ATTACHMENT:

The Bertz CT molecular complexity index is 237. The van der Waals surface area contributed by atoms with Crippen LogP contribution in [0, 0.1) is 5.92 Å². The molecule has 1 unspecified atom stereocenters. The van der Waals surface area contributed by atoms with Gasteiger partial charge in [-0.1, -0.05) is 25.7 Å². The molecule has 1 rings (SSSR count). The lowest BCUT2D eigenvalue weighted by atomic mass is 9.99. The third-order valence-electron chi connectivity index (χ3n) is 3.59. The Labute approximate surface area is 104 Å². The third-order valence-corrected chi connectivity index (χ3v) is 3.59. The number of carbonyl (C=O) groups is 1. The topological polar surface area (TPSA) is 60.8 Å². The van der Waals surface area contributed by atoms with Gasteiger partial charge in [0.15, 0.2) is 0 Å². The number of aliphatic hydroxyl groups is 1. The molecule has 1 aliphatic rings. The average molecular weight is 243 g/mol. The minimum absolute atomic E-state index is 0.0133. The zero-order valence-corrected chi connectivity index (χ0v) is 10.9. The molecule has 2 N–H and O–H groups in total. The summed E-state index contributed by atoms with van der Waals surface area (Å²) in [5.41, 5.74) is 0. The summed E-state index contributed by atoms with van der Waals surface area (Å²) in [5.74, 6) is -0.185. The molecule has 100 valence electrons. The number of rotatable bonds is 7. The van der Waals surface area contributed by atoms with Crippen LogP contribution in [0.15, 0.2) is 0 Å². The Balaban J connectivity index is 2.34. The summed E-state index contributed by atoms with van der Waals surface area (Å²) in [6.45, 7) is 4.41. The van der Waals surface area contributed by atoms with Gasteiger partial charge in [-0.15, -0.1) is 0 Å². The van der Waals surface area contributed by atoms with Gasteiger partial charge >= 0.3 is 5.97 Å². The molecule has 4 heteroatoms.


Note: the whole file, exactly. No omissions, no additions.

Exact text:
The Bertz CT molecular complexity index is 237. The van der Waals surface area contributed by atoms with Crippen LogP contribution in [0, 0.1) is 5.92 Å². The molecule has 1 unspecified atom stereocenters. The van der Waals surface area contributed by atoms with Gasteiger partial charge in [-0.1, -0.05) is 25.7 Å². The molecule has 1 rings (SSSR count). The lowest BCUT2D eigenvalue weighted by atomic mass is 9.99. The third-order valence-electron chi connectivity index (χ3n) is 3.59. The Labute approximate surface area is 104 Å². The third-order valence-corrected chi connectivity index (χ3v) is 3.59. The number of carbonyl (C=O) groups is 1. The topological polar surface area (TPSA) is 60.8 Å². The van der Waals surface area contributed by atoms with Gasteiger partial charge in [0.15, 0.2) is 0 Å². The number of aliphatic hydroxyl groups is 1. The molecule has 1 aliphatic rings. The average molecular weight is 243 g/mol. The minimum absolute atomic E-state index is 0.0133. The zero-order valence-corrected chi connectivity index (χ0v) is 10.9. The molecule has 2 N–H and O–H groups in total. The summed E-state index contributed by atoms with van der Waals surface area (Å²) in [5.41, 5.74) is 0. The summed E-state index contributed by atoms with van der Waals surface area (Å²) in [5.74, 6) is -0.185. The molecule has 100 valence electrons. The number of rotatable bonds is 7. The van der Waals surface area contributed by atoms with Crippen LogP contribution in [0.15, 0.2) is 0 Å². The Balaban J connectivity index is 2.34. The summed E-state index contributed by atoms with van der Waals surface area (Å²) in [6.45, 7) is 4.41. The van der Waals surface area contributed by atoms with Gasteiger partial charge in [-0.15, -0.1) is 0 Å². The van der Waals surface area contributed by atoms with Gasteiger partial charge >= 0.3 is 5.97 Å². The molecule has 4 heteroatoms.